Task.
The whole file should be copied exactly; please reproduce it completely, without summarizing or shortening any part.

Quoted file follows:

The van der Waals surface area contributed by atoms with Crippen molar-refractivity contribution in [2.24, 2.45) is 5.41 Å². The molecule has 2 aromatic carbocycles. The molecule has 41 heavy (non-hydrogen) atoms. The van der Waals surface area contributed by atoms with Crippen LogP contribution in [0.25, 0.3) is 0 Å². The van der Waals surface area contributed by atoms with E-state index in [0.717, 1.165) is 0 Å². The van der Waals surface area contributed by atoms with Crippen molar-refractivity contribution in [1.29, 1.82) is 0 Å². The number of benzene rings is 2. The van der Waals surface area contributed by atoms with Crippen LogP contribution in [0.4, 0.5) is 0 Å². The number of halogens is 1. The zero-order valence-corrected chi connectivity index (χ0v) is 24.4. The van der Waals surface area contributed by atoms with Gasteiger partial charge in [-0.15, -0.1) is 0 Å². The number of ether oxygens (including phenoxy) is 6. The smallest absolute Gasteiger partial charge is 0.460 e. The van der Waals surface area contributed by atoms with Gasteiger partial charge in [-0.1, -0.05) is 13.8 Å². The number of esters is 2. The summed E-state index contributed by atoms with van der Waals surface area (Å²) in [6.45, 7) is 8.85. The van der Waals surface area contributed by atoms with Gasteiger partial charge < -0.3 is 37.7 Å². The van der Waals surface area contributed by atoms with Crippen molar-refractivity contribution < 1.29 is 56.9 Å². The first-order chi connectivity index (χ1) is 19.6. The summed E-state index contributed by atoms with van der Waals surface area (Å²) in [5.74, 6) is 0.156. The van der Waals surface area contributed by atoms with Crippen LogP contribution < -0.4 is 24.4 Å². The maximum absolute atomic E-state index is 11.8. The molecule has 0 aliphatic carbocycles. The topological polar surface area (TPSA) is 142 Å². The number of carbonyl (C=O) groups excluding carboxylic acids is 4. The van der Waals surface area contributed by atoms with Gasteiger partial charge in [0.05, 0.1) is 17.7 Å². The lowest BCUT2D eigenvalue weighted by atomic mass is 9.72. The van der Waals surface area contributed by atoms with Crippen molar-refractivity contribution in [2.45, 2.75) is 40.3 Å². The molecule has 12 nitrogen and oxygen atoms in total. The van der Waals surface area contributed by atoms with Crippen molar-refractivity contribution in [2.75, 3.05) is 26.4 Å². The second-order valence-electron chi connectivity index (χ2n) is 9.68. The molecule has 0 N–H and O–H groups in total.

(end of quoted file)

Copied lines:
The van der Waals surface area contributed by atoms with Crippen molar-refractivity contribution in [2.24, 2.45) is 5.41 Å². The molecule has 2 aromatic carbocycles. The molecule has 41 heavy (non-hydrogen) atoms. The van der Waals surface area contributed by atoms with Crippen LogP contribution in [0.25, 0.3) is 0 Å². The van der Waals surface area contributed by atoms with E-state index in [0.717, 1.165) is 0 Å². The van der Waals surface area contributed by atoms with Crippen molar-refractivity contribution in [1.29, 1.82) is 0 Å². The number of benzene rings is 2. The van der Waals surface area contributed by atoms with Crippen LogP contribution in [0.4, 0.5) is 0 Å². The number of halogens is 1. The zero-order valence-corrected chi connectivity index (χ0v) is 24.4. The van der Waals surface area contributed by atoms with Gasteiger partial charge in [-0.15, -0.1) is 0 Å². The number of ether oxygens (including phenoxy) is 6. The smallest absolute Gasteiger partial charge is 0.460 e. The van der Waals surface area contributed by atoms with Gasteiger partial charge in [-0.1, -0.05) is 13.8 Å². The number of esters is 2. The summed E-state index contributed by atoms with van der Waals surface area (Å²) in [6.45, 7) is 8.85. The van der Waals surface area contributed by atoms with Gasteiger partial charge < -0.3 is 37.7 Å². The van der Waals surface area contributed by atoms with Crippen molar-refractivity contribution < 1.29 is 56.9 Å². The first-order chi connectivity index (χ1) is 19.6. The summed E-state index contributed by atoms with van der Waals surface area (Å²) in [5.74, 6) is 0.156. The van der Waals surface area contributed by atoms with Crippen LogP contribution < -0.4 is 24.4 Å². The maximum absolute atomic E-state index is 11.8. The molecule has 0 aliphatic carbocycles. The topological polar surface area (TPSA) is 142 Å². The number of carbonyl (C=O) groups excluding carboxylic acids is 4. The van der Waals surface area contributed by atoms with Gasteiger partial charge in [0.05, 0.1) is 17.7 Å². The lowest BCUT2D eigenvalue weighted by atomic mass is 9.72. The van der Waals surface area contributed by atoms with Crippen molar-refractivity contribution in [2.45, 2.75) is 40.3 Å². The molecule has 12 nitrogen and oxygen atoms in total. The van der Waals surface area contributed by atoms with Crippen molar-refractivity contribution in [2.75, 3.05) is 26.4 Å². The second-order valence-electron chi connectivity index (χ2n) is 9.68. The molecule has 0 N–H and O–H groups in total.